It’s almost that time of year when we each resolve to drop extra weight, start an exercise program, and treat our bodies a little better. And each year, to accompany that nearly-universal resolution, a new wave of weight loss fads emerge promising quick fat-loss fixes.
Before you commit to any new dietary plans or weight loss products, join us for a look at eight trends that made headlines in 2015. We’ll review which methods received positive endorsements, which fads have been relegated to the back row of the nutrition show, plus what’s forecasted to be a hit in the coming months.
Garcinia Cambogia Supplements
Garcinia cambogia comes from a tropical fruit grown in Indonesia. Better known as ‘tamarind,’ it’s pretty darn delicious and healthy on its own—rich in calcium, phosphorus, iron, thiamine, riboflavin, and niacin. All good things, right?
Garcinia cambogia’s health claims became even more popular when it was discovered that the fruit’s rind contains a compound called hydroxycitric acid (HCA). Proponents claimed that HCA decreases appetite and prevents your body from storing food as fat, and multiple products containing garcinia cambogia were introduced to the market, including Pure Garcinia Cambogia, Garcinia Lean XTreme, and Garcinia Cambogia 360.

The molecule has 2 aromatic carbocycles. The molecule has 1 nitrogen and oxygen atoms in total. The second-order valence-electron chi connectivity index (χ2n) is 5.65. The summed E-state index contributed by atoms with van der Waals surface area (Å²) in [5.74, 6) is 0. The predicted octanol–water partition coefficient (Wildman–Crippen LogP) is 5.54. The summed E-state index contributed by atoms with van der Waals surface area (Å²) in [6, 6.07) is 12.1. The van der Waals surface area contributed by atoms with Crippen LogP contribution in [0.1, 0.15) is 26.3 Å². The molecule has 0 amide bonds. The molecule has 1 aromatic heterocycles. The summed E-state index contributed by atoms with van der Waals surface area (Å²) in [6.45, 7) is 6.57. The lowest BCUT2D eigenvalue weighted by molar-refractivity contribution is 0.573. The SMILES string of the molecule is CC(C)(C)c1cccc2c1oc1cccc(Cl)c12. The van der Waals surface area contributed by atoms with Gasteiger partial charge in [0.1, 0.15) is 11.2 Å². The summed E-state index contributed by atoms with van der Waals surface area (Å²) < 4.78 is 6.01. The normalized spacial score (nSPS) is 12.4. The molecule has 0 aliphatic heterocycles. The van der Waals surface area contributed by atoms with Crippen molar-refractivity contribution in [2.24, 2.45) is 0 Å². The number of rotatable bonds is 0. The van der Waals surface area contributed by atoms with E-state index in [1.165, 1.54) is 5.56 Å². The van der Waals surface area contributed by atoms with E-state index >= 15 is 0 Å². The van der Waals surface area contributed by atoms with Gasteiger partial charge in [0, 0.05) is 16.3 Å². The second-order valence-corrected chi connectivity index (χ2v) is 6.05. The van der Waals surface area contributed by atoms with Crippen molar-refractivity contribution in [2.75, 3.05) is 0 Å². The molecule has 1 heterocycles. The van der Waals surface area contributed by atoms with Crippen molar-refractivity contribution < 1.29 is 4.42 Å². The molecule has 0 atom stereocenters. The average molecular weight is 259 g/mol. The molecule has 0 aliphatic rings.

At the height of its popularity, over one million people a month were searching for garcinia cambogia weight loss supplements. However, since garcinia cambogia extract diet pills are supplements, not drugs, the Food and Drug Administration (FDA) doesn’t regulate their use or review their effectiveness or safety.
This means that it's up to manufacturers to decide how much garcinia cambogia their pills pack, as well as what other health-impacting ingredients are added to the mix. It also means there has yet to be any large-scale trials comparing garcinia to placebos or other supplements—leaving dieters with no clinical evidence to support HCA’s benefit in humans.